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Aug
2011
10

Arizona Now Pushing Paycheck Deception, Restrictions On Public Assembly



A State Attorney in Arizona is asking a judge to throw out a lawsuit filed by local unions that seeks to overturn two laws passed earlier this year that would greatly limit union effectiveness. The statutes in question place limits on where and when unions can protest and make it tougher for unions to collect dues.

Republican politicians in Arizona are pushing hard for new restrictions on picketing private property, but the law also stretches into restricting protesters’ actions on public sidewalks. According to the Arizona Daily Sun, the law also puts highly subjective limits on “mass assembly” which makes it illegal to “assemble other than in a reasonable and peaceful manner.”

The union attorneys said some of the picketing they do now might be considered “unreasonable” by some, ranging from raised voices or noisemakers, or where certain words are used like “scab” to describe a strikebreaker.

“Such provision is likely to have a chilling effect on any assembly of workers as workers would have no way of knowing what a judge would consider ‘unreasonable’ in assembling,” the lawsuit states.

State Senator Frank Antenori, R–Tucson, sponsored the bill and although he admitted that it was possible the mass assembly provisions could have a chilling effect, he said that he was looking out for business owners and their rights to sue for libel.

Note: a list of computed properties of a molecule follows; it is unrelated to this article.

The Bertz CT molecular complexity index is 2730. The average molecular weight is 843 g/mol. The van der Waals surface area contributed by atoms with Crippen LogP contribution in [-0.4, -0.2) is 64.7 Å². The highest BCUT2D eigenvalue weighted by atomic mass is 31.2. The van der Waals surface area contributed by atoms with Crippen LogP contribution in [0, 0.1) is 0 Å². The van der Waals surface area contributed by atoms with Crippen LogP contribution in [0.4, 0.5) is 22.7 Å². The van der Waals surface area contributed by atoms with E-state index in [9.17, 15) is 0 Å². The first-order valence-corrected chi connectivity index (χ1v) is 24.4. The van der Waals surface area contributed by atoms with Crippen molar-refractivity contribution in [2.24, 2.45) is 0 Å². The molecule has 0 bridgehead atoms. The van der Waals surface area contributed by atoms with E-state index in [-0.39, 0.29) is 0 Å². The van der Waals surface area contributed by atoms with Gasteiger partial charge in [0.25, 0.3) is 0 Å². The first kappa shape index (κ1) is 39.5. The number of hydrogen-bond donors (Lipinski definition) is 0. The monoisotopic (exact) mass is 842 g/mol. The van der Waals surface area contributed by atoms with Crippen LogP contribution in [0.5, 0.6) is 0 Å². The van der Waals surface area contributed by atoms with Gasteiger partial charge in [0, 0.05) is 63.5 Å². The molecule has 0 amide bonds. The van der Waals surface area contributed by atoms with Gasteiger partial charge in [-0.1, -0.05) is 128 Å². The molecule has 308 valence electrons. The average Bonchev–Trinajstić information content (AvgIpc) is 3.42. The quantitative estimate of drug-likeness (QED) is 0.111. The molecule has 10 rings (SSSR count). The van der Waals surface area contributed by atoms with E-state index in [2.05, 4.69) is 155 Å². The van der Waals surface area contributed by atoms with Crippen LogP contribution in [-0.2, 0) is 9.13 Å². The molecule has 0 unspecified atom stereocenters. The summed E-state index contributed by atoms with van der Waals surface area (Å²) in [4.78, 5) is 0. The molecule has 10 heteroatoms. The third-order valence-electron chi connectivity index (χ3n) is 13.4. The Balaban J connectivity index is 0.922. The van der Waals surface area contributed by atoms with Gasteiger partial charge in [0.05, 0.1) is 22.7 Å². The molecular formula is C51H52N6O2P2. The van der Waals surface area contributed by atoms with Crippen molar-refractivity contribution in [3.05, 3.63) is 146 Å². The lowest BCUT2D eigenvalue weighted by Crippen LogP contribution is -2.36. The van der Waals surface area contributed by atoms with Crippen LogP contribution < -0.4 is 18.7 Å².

Antenori acknowledged there are already laws that allow someone who has been defamed to sue. But he said that process can take too much time. And in the interim, Antenori said, a company’s business can be ruined.

When it comes to the provisions that make it harder for union workers to donate money out of their paychecks to political causes, Antenori has stated that he is looking to make sure union members are not being improperly forced to contribute to causes in which they might not believe. These kinds of laws, commonly referred to as Paycheck Deception, have passed in other conservative states such as Kansas. These laws are understood in progressive circles not as a means to protect workers, but rather as a way to make it more difficult for unions to collect the dues which are the lifeblood their operations.

Andrew Morrill, President of the Arizona Education Association, echoed this sentiment:

He (Morrill) pointed out that Arizona is a “right to work” state, meaning no one can be forced to join a union. He said people join the AEA because they support the organization’s goals.

“This bill attempts to quiet the voices of Arizona’s educators as they speak up for their profession, their students and for public education,” he said in a prepared statement.

Read the entire AZ Daily Sun piece HERE.

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One Comment on “Arizona Now Pushing Paycheck Deception, Restrictions On Public Assembly”

  1. The coffe party movement has a you tube video expressing the way in which it’s being done in Britain. People are going into the establishments of businesses that are avoiding taxes and clogging them up and shutting them down.

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